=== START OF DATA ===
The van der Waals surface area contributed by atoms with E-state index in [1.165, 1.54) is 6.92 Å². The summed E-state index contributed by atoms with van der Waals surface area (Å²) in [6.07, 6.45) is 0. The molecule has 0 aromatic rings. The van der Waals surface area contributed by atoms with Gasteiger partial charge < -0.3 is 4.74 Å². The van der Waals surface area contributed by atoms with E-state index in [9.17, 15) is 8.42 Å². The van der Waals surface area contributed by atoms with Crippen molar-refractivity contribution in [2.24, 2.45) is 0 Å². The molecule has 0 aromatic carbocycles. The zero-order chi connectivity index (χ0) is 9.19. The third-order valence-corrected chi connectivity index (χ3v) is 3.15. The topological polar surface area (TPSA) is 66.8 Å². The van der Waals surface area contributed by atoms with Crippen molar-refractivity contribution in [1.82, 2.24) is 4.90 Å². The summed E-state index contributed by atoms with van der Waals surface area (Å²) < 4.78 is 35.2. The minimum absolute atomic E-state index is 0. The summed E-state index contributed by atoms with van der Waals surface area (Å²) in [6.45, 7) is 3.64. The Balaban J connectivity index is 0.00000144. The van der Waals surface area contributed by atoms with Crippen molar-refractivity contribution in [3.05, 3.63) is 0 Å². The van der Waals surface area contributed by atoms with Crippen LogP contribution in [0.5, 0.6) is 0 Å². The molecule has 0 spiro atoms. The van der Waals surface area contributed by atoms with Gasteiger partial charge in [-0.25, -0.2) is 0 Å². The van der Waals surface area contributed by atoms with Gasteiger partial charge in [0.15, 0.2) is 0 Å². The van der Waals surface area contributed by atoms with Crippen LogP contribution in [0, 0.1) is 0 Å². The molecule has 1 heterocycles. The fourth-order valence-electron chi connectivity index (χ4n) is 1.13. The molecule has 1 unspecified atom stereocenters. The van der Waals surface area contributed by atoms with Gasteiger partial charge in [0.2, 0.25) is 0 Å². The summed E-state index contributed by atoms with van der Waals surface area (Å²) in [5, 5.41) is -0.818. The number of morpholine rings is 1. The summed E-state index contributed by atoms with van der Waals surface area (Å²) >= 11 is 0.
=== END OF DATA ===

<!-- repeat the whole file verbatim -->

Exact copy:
The van der Waals surface area contributed by atoms with E-state index in [1.165, 1.54) is 6.92 Å². The summed E-state index contributed by atoms with van der Waals surface area (Å²) in [6.07, 6.45) is 0. The molecule has 0 aromatic rings. The van der Waals surface area contributed by atoms with Gasteiger partial charge < -0.3 is 4.74 Å². The van der Waals surface area contributed by atoms with E-state index in [9.17, 15) is 8.42 Å². The van der Waals surface area contributed by atoms with Crippen molar-refractivity contribution in [2.24, 2.45) is 0 Å². The molecule has 0 aromatic carbocycles. The zero-order chi connectivity index (χ0) is 9.19. The third-order valence-corrected chi connectivity index (χ3v) is 3.15. The topological polar surface area (TPSA) is 66.8 Å². The van der Waals surface area contributed by atoms with Crippen molar-refractivity contribution in [1.82, 2.24) is 4.90 Å². The summed E-state index contributed by atoms with van der Waals surface area (Å²) < 4.78 is 35.2. The minimum absolute atomic E-state index is 0. The summed E-state index contributed by atoms with van der Waals surface area (Å²) in [6.45, 7) is 3.64. The Balaban J connectivity index is 0.00000144. The van der Waals surface area contributed by atoms with Crippen molar-refractivity contribution in [3.05, 3.63) is 0 Å². The van der Waals surface area contributed by atoms with Crippen LogP contribution in [0.5, 0.6) is 0 Å². The molecule has 0 spiro atoms. The van der Waals surface area contributed by atoms with Gasteiger partial charge in [-0.25, -0.2) is 0 Å². The van der Waals surface area contributed by atoms with Gasteiger partial charge in [0.15, 0.2) is 0 Å². The van der Waals surface area contributed by atoms with Crippen LogP contribution in [0, 0.1) is 0 Å². The molecule has 1 heterocycles. The fourth-order valence-electron chi connectivity index (χ4n) is 1.13. The molecule has 1 unspecified atom stereocenters. The van der Waals surface area contributed by atoms with Gasteiger partial charge in [0.2, 0.25) is 0 Å². The summed E-state index contributed by atoms with van der Waals surface area (Å²) in [5, 5.41) is -0.818. The number of morpholine rings is 1. The summed E-state index contributed by atoms with van der Waals surface area (Å²) >= 11 is 0.